Kallahti peninsula offers it all, from hiking to biking to swimming to exploring. Visit this Helsinki outdoor area, start the day at Vuosaari Paddling Center.
The Kallahdenniemi peninsula, shorter called Kallahti peninsula, is a large cape on the eastern side of the Vuosaari Paddling Center. It is connected to Vuosaari mainland by the Kallahti ridge, an ice-age-shaped land formation and a nature reserve. When embarking on a kayak trip, this peninsula will be situated on the left-hand side for its length of 2,7 kilometers.
Being an easily accessible district with numerous walkways and bike trails, Kallahti peninsula is a relaxing Helsinkian outdoor area to be visited. There’s a road, Kallvikintie, leading to the tip of the cape, where there’s a parking area. Beside the road there’s a pedestrian walkway and cycle path all the way. On both sides of the road there are private residences and old summer villas, from which some date back to the turn of the 20th century. The Sofia Culture Centre and Hotel is located beside the Kallvikintie road.
There are two swimming beaches on the peninsula, the one located right beside the Vuosaari Paddling Center at the foot of the cape, and the other almost at the tip, beside the parking area. The furthernmost beach features an ice-cream stall and a nice sandy bottom. The beach is very shallow and contains underwater rocks, so it should be passed from a distance when paddling. There are changing rooms for women and men on both beaches.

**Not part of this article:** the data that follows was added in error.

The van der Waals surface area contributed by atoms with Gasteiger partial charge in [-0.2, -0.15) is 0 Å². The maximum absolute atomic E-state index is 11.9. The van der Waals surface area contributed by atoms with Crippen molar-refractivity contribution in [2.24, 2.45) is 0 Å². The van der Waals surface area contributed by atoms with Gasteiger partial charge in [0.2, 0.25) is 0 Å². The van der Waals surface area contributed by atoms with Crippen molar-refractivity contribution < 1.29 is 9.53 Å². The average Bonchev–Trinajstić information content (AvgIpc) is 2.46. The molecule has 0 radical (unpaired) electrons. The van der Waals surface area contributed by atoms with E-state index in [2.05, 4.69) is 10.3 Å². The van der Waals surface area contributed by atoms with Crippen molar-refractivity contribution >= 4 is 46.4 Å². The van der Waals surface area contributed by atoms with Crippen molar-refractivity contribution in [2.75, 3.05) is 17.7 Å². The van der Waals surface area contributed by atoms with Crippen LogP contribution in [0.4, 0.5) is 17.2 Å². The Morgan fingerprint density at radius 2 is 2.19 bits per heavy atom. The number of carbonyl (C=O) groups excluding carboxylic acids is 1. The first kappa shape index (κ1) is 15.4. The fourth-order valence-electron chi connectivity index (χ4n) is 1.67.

Heading east from the parking area you will reach the Rantaniitty nature reserve and the eastern tip of the peninsula, the cape Kuningatar. Here you can still sense the old archipelago atmosphere, as there are two early 20th century wooden buildings still intact in the area.
The Kallahti peninsula is easily reachable either by bike of by foot from the Vuosaari Paddling Center. You can also go ashore on the cape Kuningatar with a kayak, a SUP board or a rowing boat. The distance to the tip from the Paddling Center is approximately 2,7 kilometers, by land or by water. Paddling around the cape or traveling through the foot of the peninsula you will reach the Aurinkolahti bay and the Aurinkolahti suburban district with cafeterias, restaurants and a beach.
When biking, please stay on the marked trails and roads as it is prohibited to bike outside them on the nature reserves. It’s not allowed to go ashore with a kayak, a SUP board or a rowing boat on the swimming beaches.
The nature on the peninsula is beautiful and archipelagic. The traces of the ice age can be seen all around, in forms of rock formations and narrow ridges. The whole peninsula actually got its shape no earlier than during the ice age, some 12 000 years ago. The forests here are of the typical Finnish boreal forest type, with an abundance of pine trees and birches.